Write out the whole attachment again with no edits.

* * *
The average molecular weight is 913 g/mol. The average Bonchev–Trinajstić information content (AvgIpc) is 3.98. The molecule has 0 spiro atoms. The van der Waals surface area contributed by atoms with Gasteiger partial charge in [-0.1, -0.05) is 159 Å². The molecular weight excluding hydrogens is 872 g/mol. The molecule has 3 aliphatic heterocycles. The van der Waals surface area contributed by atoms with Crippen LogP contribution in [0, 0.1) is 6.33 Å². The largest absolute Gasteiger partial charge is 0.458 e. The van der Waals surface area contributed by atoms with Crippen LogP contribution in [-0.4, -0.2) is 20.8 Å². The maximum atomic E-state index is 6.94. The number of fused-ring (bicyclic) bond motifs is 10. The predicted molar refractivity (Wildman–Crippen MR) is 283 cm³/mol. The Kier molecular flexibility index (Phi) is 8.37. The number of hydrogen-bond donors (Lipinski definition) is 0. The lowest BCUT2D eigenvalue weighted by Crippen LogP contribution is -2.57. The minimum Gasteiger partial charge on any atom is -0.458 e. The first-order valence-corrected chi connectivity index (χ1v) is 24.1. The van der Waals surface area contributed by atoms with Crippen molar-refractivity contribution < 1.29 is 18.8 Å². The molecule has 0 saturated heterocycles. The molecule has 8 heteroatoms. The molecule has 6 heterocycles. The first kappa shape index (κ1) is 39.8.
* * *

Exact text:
The average molecular weight is 913 g/mol. The average Bonchev–Trinajstić information content (AvgIpc) is 3.98. The molecule has 0 spiro atoms. The van der Waals surface area contributed by atoms with Gasteiger partial charge in [-0.1, -0.05) is 159 Å². The molecular weight excluding hydrogens is 872 g/mol. The molecule has 3 aliphatic heterocycles. The van der Waals surface area contributed by atoms with Crippen LogP contribution in [0, 0.1) is 6.33 Å². The largest absolute Gasteiger partial charge is 0.458 e. The van der Waals surface area contributed by atoms with Crippen LogP contribution in [-0.4, -0.2) is 20.8 Å². The maximum atomic E-state index is 6.94. The number of fused-ring (bicyclic) bond motifs is 10. The predicted molar refractivity (Wildman–Crippen MR) is 283 cm³/mol. The Kier molecular flexibility index (Phi) is 8.37. The number of hydrogen-bond donors (Lipinski definition) is 0. The lowest BCUT2D eigenvalue weighted by Crippen LogP contribution is -2.57. The minimum Gasteiger partial charge on any atom is -0.458 e. The first-order valence-corrected chi connectivity index (χ1v) is 24.1. The van der Waals surface area contributed by atoms with Crippen molar-refractivity contribution < 1.29 is 18.8 Å². The molecule has 0 saturated heterocycles. The molecule has 8 heteroatoms. The molecule has 6 heterocycles. The first kappa shape index (κ1) is 39.8.